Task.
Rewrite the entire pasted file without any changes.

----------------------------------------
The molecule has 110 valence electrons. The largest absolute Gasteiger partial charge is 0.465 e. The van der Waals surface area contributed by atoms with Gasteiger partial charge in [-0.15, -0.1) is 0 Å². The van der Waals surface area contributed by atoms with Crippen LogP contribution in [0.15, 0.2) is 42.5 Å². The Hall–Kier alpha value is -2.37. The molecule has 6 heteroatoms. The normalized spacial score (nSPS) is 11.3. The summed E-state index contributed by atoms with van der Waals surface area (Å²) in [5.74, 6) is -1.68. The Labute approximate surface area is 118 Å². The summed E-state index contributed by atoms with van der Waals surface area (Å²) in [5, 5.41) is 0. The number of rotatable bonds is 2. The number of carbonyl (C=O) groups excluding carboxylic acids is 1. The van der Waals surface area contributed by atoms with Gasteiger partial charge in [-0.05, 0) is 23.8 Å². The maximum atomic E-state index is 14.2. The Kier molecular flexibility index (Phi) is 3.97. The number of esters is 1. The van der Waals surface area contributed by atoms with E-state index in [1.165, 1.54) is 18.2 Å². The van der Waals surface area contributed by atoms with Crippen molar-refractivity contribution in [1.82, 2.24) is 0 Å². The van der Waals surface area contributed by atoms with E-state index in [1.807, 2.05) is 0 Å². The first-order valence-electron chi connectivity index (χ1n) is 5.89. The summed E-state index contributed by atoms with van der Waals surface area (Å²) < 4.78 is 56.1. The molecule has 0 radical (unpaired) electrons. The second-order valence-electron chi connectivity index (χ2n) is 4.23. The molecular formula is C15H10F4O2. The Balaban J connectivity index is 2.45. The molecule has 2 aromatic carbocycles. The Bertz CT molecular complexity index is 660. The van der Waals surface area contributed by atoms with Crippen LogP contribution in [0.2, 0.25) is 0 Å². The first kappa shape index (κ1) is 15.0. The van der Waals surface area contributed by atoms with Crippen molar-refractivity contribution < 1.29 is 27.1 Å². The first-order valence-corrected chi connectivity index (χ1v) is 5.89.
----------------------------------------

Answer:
The molecule has 110 valence electrons. The largest absolute Gasteiger partial charge is 0.465 e. The van der Waals surface area contributed by atoms with Gasteiger partial charge in [-0.15, -0.1) is 0 Å². The van der Waals surface area contributed by atoms with Crippen LogP contribution in [0.15, 0.2) is 42.5 Å². The Hall–Kier alpha value is -2.37. The molecule has 6 heteroatoms. The normalized spacial score (nSPS) is 11.3. The summed E-state index contributed by atoms with van der Waals surface area (Å²) in [5.74, 6) is -1.68. The Labute approximate surface area is 118 Å². The summed E-state index contributed by atoms with van der Waals surface area (Å²) in [5, 5.41) is 0. The number of rotatable bonds is 2. The number of carbonyl (C=O) groups excluding carboxylic acids is 1. The van der Waals surface area contributed by atoms with Gasteiger partial charge in [-0.05, 0) is 23.8 Å². The maximum atomic E-state index is 14.2. The Kier molecular flexibility index (Phi) is 3.97. The number of esters is 1. The van der Waals surface area contributed by atoms with E-state index in [1.165, 1.54) is 18.2 Å². The van der Waals surface area contributed by atoms with Crippen molar-refractivity contribution in [1.82, 2.24) is 0 Å². The van der Waals surface area contributed by atoms with E-state index in [1.807, 2.05) is 0 Å². The first-order valence-electron chi connectivity index (χ1n) is 5.89. The summed E-state index contributed by atoms with van der Waals surface area (Å²) < 4.78 is 56.1. The molecule has 0 radical (unpaired) electrons. The second-order valence-electron chi connectivity index (χ2n) is 4.23. The molecular formula is C15H10F4O2. The Balaban J connectivity index is 2.45. The molecule has 2 aromatic carbocycles. The Bertz CT molecular complexity index is 660. The van der Waals surface area contributed by atoms with Crippen LogP contribution in [0.2, 0.25) is 0 Å². The first kappa shape index (κ1) is 15.0. The van der Waals surface area contributed by atoms with Crippen molar-refractivity contribution < 1.29 is 27.1 Å². The first-order valence-corrected chi connectivity index (χ1v) is 5.89.